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Experts Anticipate Larger Wind Turbines and Plants, with Increasing Focus on Grid Value

image credit: Source: Berkeley Lab
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Electricity Markets & Policy Department, Lawrence Berkeley National Lab

The Electricity Markets and Policy Department ( is part of the US Department of Energy's network of national labs.  EMP conducts technical, economic, and policy analysis of energy...

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  • May 23, 2022

Berkeley Lab is pleased to announce the publication of a new article in the journal Wind Energy that identifies expectations about future wind turbine and plant designs in 2035 for onshore and offshore wind.

The design of wind turbines and plants have changed considerably over the past three decades, adapting to changing electric power systems and markets, technological improvements, shifting policy incentives, and increasing constraints on and competition for land and ocean space. Anticipating how wind turbines and plants will continue to evolve over the next 10-15 years can inform today’s investment, research, and energy planning decisions. Researchers from Lawrence Berkeley National Laboratory (Berkeley Lab), together with collaborators from the National Renewable Energy Laboratory and the U.S. Department of Energy, elicited opinions from more than 140 of the world’s leading experts about their expectations of future wind turbine and plant design in 2035.

Compared to today, wind turbines and plants are expected to get considerably larger. The experts also highlighted several methods to enhance grid-system value that future wind projects are likely to employ. In additional detail, key findings include:

Future Turbine and Site Characteristics:

  • Experts anticipate continued growth in median onshore turbine capacity ratings (5.5 MW in 2035), hub heights (130 m), and rotor diameters (174 m)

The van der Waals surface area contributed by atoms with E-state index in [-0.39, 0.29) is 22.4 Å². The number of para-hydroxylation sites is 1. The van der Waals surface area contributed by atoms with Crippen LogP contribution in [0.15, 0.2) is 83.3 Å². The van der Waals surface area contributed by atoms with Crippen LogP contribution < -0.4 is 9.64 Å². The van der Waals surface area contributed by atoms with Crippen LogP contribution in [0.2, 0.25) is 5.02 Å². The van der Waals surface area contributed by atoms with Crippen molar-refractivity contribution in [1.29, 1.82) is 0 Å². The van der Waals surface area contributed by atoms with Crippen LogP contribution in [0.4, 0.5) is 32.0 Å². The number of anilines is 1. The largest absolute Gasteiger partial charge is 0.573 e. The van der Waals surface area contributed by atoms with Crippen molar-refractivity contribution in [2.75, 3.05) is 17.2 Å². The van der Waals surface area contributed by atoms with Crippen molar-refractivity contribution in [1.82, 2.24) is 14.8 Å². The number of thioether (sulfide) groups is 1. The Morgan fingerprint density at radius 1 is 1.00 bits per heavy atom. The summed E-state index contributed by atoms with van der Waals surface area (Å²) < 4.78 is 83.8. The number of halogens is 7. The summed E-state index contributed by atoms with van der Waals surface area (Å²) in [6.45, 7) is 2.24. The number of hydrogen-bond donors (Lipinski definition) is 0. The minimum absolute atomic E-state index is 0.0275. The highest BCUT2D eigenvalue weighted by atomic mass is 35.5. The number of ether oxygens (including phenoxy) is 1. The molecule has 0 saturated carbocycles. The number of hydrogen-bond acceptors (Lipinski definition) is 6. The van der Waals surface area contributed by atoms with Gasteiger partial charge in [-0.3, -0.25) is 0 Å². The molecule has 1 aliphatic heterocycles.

• Offshore turbines are expected to grow in size at an even faster rate, with the typical 2035 offshore turbine having a rated capacity of 17 MW, a hub height of 151 m, and a rotor diameter of 250 m.
  • Yet, several factors were identified that could constrain future turbine growth: Siting and permitting, transportation limitations, and community concerns are considered the primary constraints for onshore turbines, while logistics (e.g., vessel, crane, and port limitations) are seen as the key limitations for offshore turbine scaling
  • For onshore wind, the median annual average wind speed for newly installed projects is expected to decline slightly from 7.9 m/s in 2019 to 7.5 m/s in 2035
  • For fixed-bottom offshore wind, experts anticipate the median project in 2035 to be located farther from shore (70 km [2035] vs. 40 km [2019]) and in deeper water (42 m [2035] vs. 30 m [2019]) but expect average wind speed to remain steady at 9.5 m/s
  • Floating offshore wind is expected to become the lower-cost choice (rather than fixed-bottom) at increasingly shallower water depths (>60m [2035] vs. >80m [2019]), due in part to the higher expected wind speeds (10 m/s) for future floating offshore wind sites


Grid System Value Enhancement Options:

  • As wind energy’s levelized cost declines, additional focus will turn to the value of wind in energy markets
  • For onshore wind, a substantial percentage of experts anticipate significant use or even widespread use of many grid-system value-enhancement options: large rotors, hybridization with storage, curtailment for revenue maximization and life extension, and more (see figure)
  • For offshore wind, top-rated value enhancement options include: larger rotors, provision of balancing services, interconnection to increase grid value, and hybridization with storage and hydrogen production 

The paper goes on to identify five economic mechanisms that drive the forecasted design changes: Economies of scale from growing turbines, larger plant size, and greater siting flexibility, as well as grid-system value economies and production efficiencies. In essence, these mechanisms drive design choices because they generate a reduction in costs or a gain in energy production value that exceed the incremental expense to obtain them.

As described in a companion article by the same co-author team published in Nature Energy, these and many other design choices can support levelized cost of energy reductions of 27% (onshore) and 17%–35% (floating and fixed-bottom offshore) by 2035 compared to today.

The new Wind Energy article can be found here:

The comprehensive global expert survey was made possible through an international research partnership under the auspices of the International Energy Agency’s wind energy program, which has a mission of advancing wind energy research, development and deployment in its member countries. The research was funded by the U.S. Department of Energy’s Wind Energy Technologies Office.


Matt Chester's picture
Matt Chester on May 24, 2022

Is there a sweet spot in terms of efficiency where getting bigger actually wouldn't see valuable gains? Or is it just the bigger you can make it the better? 

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